Why apply an intersectional lens?
To avoid silos.
As EcoWomen we combine our talents, interests and perspectives to address large scale problems that include climate change, environmental justice and equity, conservation of natural resources, oceans, sustainable agriculture, ecology and the built environment, among others. We do this in our personal and professional lives, and in order to be successful we should avoid intellectual and emotional silos that limit our ability to use the power of combination to develop multifaceted approaches.
As proponents of change, we work against staid systems in order to develop sustainable answers to the questions of our time. We do this in a context of social transformation, and increasing knowledge of our destructive and redemptive power and ability.
An intersectional lens welcomes the breadth of our present working identities as women, and more, and avoids direct or indirect exclusion. It is an aide to conscious development of considerate problem analysis and solutions that increase our capacity as a body, enhancing our total range, representation and reflective power, which in turn enhances the quality of actions that result.
What does intersectionality look like?
Intersectionality looks like full expression, critical thinking applied to challenges. It looks like the recognition that systems of benefits, resources, privilege, and oppression overlap and that multiple public identities yield to situational arrangement. It looks like dynamic feminism followed up by consistent action towards those ends.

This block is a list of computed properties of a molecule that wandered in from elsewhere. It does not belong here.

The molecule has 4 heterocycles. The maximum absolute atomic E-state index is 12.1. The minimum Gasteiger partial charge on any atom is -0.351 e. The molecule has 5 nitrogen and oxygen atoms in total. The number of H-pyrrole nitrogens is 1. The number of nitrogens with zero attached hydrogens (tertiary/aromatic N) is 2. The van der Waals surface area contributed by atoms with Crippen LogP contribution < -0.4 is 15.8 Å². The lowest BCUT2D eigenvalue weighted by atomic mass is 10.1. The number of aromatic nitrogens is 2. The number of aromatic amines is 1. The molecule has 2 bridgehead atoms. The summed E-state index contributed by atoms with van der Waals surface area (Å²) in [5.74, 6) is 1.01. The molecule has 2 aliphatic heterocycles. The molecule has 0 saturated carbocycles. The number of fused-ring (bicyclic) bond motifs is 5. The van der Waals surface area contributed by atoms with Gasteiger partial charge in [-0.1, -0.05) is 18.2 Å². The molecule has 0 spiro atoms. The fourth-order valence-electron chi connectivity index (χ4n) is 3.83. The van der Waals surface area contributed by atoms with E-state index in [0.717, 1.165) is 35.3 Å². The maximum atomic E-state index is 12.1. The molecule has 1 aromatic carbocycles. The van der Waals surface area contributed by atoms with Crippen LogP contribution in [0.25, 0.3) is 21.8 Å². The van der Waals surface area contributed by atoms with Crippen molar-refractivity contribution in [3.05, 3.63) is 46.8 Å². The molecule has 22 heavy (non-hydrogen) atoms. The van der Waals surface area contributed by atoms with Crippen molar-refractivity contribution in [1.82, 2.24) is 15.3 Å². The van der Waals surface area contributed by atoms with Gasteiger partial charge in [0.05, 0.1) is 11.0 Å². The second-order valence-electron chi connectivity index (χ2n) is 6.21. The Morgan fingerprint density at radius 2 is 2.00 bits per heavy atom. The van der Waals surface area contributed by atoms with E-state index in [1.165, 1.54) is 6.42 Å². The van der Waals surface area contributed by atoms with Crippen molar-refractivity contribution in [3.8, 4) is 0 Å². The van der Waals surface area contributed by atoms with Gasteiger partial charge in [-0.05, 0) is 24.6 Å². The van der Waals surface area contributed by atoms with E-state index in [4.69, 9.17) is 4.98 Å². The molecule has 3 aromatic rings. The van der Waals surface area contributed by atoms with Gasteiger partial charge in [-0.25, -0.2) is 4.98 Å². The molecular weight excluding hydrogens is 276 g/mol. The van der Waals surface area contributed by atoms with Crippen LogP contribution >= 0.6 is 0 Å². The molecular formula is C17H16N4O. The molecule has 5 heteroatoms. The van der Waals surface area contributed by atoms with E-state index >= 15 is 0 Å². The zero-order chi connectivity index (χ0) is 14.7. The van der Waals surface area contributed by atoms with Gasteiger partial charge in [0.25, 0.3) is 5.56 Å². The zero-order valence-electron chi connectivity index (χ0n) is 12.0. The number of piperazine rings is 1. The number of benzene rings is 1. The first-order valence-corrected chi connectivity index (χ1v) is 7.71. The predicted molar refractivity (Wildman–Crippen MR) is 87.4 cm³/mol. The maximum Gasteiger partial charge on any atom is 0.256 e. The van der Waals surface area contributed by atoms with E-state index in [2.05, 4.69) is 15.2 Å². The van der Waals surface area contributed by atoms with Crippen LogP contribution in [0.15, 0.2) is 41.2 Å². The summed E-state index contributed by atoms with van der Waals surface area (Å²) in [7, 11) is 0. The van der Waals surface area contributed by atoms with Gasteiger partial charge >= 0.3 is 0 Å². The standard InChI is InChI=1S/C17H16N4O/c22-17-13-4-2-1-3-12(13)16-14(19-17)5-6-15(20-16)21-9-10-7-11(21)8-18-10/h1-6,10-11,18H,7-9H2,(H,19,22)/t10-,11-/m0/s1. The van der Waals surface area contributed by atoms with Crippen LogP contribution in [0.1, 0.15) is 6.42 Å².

In green spaces, intersectionality looks like environmental campaigns, policy, and programs rooted in inclusion rather than marginalization. It looks like associations based on the premises that the standard is an enhanced alliance of individuals, groups, and cohorts working within intercultural and intracultural spaces as peers and partners. It avoids the implication that there is an inherent value or supremacy in the knowledge, assets or position of one group over another.
Intersectional frameworks aim to develop the capacity of all voices to address real time issues of resource allocation, the distribution of burdens, benefits and responsibilities for externalities. We all have a stake in the outcome and as such we must all have a voice.
Practically speaking, intersectionality looks like women who are free to show up as their full selves (as a member of a particular culture, gender, race, class or ethnicity etc.) without fear of owning up to the overlapping nature of their identity. It looks like a coalition of women who function as members of several systems operating simultaneously.